New Superintendent Promises Better Days for Columbus Schools
Columbus City Schools Superintendent Dr. Talisa Dixon spoke about the district's progress and prognosis at a community engagement event last week
New Columbus City Schools Superintendent Dr. Talisa Dixon imagines a new future for the district.
Last week, at a community gathering at the King Arts Complex in King-Lincoln, she acknowledged the shortcomings of the school system to date and articulated a plan to change course.
Columbus Board of Education, staff and stakeholders from Columbus City Schools, elected city officials, and members of the community joined for the evening of conversation and celebration with Dixon, who assumed her new role in March after five years as superintendent of Cleveland Heights-University Heights City Schools.
Her prior educational experience includes nine years of service to CCS, with six years combined as the principal at Brookhaven and Columbus Alternative High Schools.
Among the local dignitaries in attendance was Mayor Andrew Ginther, who offered introductory remarks and an encouraging endorsement of the superintendent’s work to date.
“I will tell you this,” he said, “when you spend any time with [Dixon], and you talk to her about what’s most important and what she’s focused on, there is no doubt about it that it centers on children’s academic achievement and helping to make sure they’re prepared for the future.”
A short time later, Dr. Dixon assumed her place in front of the podium to deliver a short address to the event’s attendees. Much of the evening’s focus was on the superintendent’s first 100 days in office, which will officially culminate on June 11.
“In my three months as superintendent, I’ve been visiting so many classrooms, seeing so many young people engaged in their learning,” Dixon said. “Teachers have this creative space — they encourage interaction. And the desk, I’ve learned, is not the only place that learning is occurring. Our teachers in this district — they’re doing some amazing things with our students.”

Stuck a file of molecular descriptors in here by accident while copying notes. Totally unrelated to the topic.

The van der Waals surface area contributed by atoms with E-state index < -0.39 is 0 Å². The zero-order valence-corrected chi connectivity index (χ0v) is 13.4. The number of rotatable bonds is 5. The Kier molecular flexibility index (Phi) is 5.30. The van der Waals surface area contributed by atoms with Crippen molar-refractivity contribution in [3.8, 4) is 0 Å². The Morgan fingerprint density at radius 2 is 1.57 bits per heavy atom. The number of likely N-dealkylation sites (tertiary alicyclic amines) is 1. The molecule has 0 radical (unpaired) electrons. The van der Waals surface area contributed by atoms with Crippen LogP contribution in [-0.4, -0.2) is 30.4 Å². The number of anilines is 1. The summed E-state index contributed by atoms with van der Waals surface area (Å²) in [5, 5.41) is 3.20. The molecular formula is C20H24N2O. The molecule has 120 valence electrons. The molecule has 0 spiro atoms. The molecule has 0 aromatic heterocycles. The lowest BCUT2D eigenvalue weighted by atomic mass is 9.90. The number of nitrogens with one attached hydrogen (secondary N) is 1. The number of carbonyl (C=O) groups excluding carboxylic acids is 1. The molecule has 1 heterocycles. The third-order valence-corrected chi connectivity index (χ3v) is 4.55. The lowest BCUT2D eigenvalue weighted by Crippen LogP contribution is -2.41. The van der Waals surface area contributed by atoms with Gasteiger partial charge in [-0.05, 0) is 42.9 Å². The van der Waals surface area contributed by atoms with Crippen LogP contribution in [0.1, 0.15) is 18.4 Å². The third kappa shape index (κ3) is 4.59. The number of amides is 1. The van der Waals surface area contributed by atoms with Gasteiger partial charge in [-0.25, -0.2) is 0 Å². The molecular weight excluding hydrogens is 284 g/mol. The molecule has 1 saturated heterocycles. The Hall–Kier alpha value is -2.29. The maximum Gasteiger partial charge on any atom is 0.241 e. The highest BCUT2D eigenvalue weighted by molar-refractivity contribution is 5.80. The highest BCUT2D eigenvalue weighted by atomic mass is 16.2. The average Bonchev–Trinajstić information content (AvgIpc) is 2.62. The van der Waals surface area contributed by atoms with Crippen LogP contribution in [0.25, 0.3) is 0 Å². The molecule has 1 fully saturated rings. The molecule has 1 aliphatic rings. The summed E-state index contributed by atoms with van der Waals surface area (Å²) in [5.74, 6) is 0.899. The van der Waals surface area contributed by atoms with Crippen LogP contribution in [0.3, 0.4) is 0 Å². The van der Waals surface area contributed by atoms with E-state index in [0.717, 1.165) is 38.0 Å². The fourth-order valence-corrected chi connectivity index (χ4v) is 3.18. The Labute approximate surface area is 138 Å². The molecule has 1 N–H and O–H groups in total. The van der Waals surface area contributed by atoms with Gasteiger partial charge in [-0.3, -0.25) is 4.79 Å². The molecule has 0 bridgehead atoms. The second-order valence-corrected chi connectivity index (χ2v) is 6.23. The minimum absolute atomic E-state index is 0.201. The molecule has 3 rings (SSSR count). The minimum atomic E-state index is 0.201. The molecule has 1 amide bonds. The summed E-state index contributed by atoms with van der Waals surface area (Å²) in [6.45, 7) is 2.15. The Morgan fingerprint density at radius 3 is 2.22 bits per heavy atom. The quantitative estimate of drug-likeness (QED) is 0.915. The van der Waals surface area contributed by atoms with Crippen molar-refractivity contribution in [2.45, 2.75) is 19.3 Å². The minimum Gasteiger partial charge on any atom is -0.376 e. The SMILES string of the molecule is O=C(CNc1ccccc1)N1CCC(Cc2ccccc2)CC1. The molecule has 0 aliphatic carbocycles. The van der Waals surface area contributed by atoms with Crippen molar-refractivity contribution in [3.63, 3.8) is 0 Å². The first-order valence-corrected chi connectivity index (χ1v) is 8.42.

Collaboration was also a prevalent topic of the night’s discussion, with the superintendent insisting that the district’s goals can only be met with the help and support of local organizations, families, and community members. Dixon acknowledged newly-appointed CCS Chief of Engagement, Alesia Gillison, in the audience, who will coordinate the district’s partnership efforts.
“During my first 100 days, I wanted to be intentional about listening and having an exchange of information with as many of our stakeholders as possible,” Dixon said. “That is so important in this work — that is not one person’s job. I don’t believe I get to come in and tell the community what they should be doing.”
Although the evening’s commentary was broadly positive, Dixon assured attendees that she clearly understands the deficits that currently exist in Columbus City Schools, especially in students’ English and math scores, school buildings that have become inhospitable learning environments, and the “F” on CCS’ report card.